Digestion: Sitting down after you’ve eaten causes your abdominal contents to compress, slowing down digestion. Sluggish digestion, in turn, can lead to cramping, bloating, heartburn, and constipation, as well as dysbiosis in your gastrointestinal tract, a condition caused by microbial imbalances in your body.

Brain Damage

  • Your brain function slows when your body is sedentary for too long. Your brain will get less fresh blood and oxygen, which are needed to trigger the release of brain- and mood-enhancing chemicals.

Posture Problems

Strained Neck and Shoulders: It’s common to hold your neck and head forward while working at a computer or cradling a phone to your ear. This can lead to strains to your cervical vertebrae along with permanent imbalances, which can lead to neck strain, sore shoulders, and back.

Back Problems: Sitting puts more pressure on your spine than standing, and the toll on your back health is even worse if you’re sitting hunched in front of a computer. It’s estimated that 40 percent of people with back pain have spend long hours at their computer each day.

The disks in your back are meant to expand and contract as you move, which allows them to absorb blood and nutrients. When you sit, the disks are compressed and can lose flexibility over time.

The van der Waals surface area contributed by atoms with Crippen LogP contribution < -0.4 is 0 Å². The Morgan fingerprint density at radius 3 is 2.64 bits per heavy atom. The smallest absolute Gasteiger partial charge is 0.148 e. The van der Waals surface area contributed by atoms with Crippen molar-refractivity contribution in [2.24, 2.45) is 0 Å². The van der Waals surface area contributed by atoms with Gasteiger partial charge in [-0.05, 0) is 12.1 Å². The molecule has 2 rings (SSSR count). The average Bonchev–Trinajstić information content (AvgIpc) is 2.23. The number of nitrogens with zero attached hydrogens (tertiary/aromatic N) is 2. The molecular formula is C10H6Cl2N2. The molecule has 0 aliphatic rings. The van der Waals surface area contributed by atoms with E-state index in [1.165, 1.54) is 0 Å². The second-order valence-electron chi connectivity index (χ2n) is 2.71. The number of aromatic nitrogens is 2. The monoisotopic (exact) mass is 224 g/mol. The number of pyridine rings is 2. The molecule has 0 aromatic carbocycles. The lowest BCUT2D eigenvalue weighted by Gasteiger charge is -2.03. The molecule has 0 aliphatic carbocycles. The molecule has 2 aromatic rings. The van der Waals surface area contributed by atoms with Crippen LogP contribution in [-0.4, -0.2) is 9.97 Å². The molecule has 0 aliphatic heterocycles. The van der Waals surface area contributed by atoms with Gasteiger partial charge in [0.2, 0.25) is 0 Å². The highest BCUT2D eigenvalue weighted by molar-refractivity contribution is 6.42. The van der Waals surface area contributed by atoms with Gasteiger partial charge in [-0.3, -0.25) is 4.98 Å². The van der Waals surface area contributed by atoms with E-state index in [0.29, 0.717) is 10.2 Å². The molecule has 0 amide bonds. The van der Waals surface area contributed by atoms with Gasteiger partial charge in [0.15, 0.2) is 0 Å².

Muscle Degeneration

Standing requires you to tense your abdominal muscles, which go unused when you sit, ultimately leading to weak abdominals.

Hip Problems: Your hips also suffer from prolonged sitting, becoming tight and limited in range of motion because they are rarely extended. In the elderly, decreased hip mobility is a leading cause of falls.

Sitting also does nothing for your glutes, which may become weakened, affecting your stability and the power of your stride when walking and jumping.

Leg Disorders

  • Varicose Veins: Sitting leads to poor circulation in your legs, which can cause swelling in your ankles, varicose veins, and blood clots known as deep vein thrombosis (DVT).
  • Weak Bones: Walking, running, and engaging in other weight-bearing activities lead to stronger, denser bones. Lack of activity may cause weak bones and even osteoporosis.